IRAPP@MSU - Institute for Regional Analysis and Public Policy at Morehead State University

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Office of Geographic and Cartograhic Services

Projects and Clients

Ashland Schools School District Map:  2002 

Ashland Schools GIS Grant:  2003

Faculty and Staff on MSU Campus: Various mapping and GIS request for projects on campus.  1999-present. 

King’s Daughter Hospital Service Region Map:  2003

Boyd County PVA Property Map:  2002

Breathitt County 911 Mapping Update:   2001

Cave Run Trail Analysis for Daniel Boone National Forest:  2006

ESRI Site licenses administrator for campus: 2002-2009

Floyd County PVA Property Map:  2005

Frontier Housing:  2007

GeoNames Project:  2006-2009

GIS Workshops for local Government officials:  2000-2009

GPS Base Stations operation in Morehead, Somerset, Campbellsville, and Cumberland KY:    2005-2009

GPS Workshops for local Government officials:  2002-2009

Greenup City Map:  2007

Hazmat Corridor Studies I-64, I75, I-71, I-24, I-65, Western KY Parkway and AA Highway. 1995-2000

Height Modernization Project for Kentucky:  2006-2009

Jackson City Zoning Map and Comprehensive Plan:  1999

Lawrence County PVA Property Map:  2001

Letcher County DES:  2000

Licking River Watershed Map:  2008

Martin County DES:  1999

City of Morehead Census Recount:  2005

City of Olive Hill Planning and Zoning:  2001

Rowan County PVA Property Map:  2006

Rowan County Schools Student Location Map:  2005

West Liberty Zoning Map: 1999

Services Offered
Comprehensive Planning

Zoning Ordinances and Maps

Demographic Research

Geospatial Analysis

Parcel Modernization

GPS Technology

GIS/GPS Workshops

Geographic Names Information System Phase II Contract for Western Kentucky

The Institute for Regional Analysis and Public Policy (IRAPP) under the auspices of Geographic and Cartographic services has been awarded a contract totaling $261,344.84 from the United State Geological Survey’s Board on Geographical Names, to compile names of Western Kentucky geographical features for the Geographical Names Information System (GNIS) database.  Awarded in 2007 the project will extend to the year 2011.
 
Phase I of the GNIS project began in 1976 by gathering names from federal topographical maps and data list that were available at the time. A collection of 32,000 feature names for the state of Kentucky was added to the database. A phase II was implemented in the mid eighties to collect the feature names that was missed by Phase I. Kentucky is one of the last states in the nation to implement phase II.

Phase II, will include geographic names from a variety of sources. One source in particular, is the top authority of geographical place names for the state of Kentucky, Robert Rennick – with research spanning 40 years - he will serve as a consultant to the project and will add close to 100,000 plus names to the phase II contracts. Other sources for collecting data are the Kentucky Geographic Information Systems office (GIS) the Kentucky Gazetteer, other books and datalists that were not included in Phase I.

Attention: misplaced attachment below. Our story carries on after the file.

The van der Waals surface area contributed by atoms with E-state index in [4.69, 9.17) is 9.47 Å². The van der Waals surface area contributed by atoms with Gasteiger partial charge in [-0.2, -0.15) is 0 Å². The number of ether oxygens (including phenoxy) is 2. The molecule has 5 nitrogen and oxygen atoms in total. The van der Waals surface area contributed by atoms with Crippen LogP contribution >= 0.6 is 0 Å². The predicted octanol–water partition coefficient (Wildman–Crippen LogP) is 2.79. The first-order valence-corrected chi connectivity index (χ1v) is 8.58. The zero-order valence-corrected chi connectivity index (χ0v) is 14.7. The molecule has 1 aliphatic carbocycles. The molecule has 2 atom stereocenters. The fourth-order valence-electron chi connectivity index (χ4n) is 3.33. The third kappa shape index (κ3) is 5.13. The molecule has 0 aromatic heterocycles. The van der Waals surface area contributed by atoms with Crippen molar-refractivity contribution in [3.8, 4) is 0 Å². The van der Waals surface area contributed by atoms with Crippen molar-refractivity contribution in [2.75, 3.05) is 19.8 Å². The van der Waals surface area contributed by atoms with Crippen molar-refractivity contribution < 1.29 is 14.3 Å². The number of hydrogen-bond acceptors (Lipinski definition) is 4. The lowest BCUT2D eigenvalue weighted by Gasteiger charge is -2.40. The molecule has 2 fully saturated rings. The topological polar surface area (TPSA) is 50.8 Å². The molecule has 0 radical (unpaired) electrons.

The purpose of GNIS is to provide a federal standard for geographic nomenclature. The research will compile names as well as coordinates of streams, valleys, historical and current post offices, churches, summits, parks and populated places. Data collected will be available to view by the public on the GNIS database and the National Map at http://geonames.usgs.gov/.

Geographic Names Information System Phase II Contract for Eastern Kentucky

The Institute for Regional Analysis and Public Policy (IRAPP) under the auspices of Geographic and Cartographic services has been awarded a contract totaling $223,344.84 from the United State Geological Survey’s Board on Geographical Names, to compile names of Eastern Kentucky geographical features for the Geographical Names Information System (GNIS) database.  Awarded in 2005 the project will extend to the year 2009.
 
Phase I of the GNIS project began in 1976 by gathering names from federal topographical maps and data list that were available at the time. A collection of 32,000 feature names for the state of Kentucky was added to the database. A phase II was implemented in the mid eighties to collect the feature names that was missed by Phase I. Kentucky is one of the last states in the nation to implement phase II.

Phase II, will include geographic names from a variety of sources. One source in particular, is the top authority of geographical place names for the state of Kentucky, Robert Rennick – with research spanning 40 years - he will serve as a consultant to the project and will add close to 100,000 plus names to the phase II contracts. Other sources for collecting data are the Kentucky Geographic Information Systems office, the Kentucky Gazetteer, other books and datalists that were not included in Phase I.

The purpose of GNIS is to provide a federal standard for geographic nomenclature. The research will compile names as well as coordinates of streams, valleys, historical and current post offices, churches, summits, parks and populated places. Data collected will be available to view by the public on the GNIS database and the National Map at http://geonames.usgs.gov/.

 
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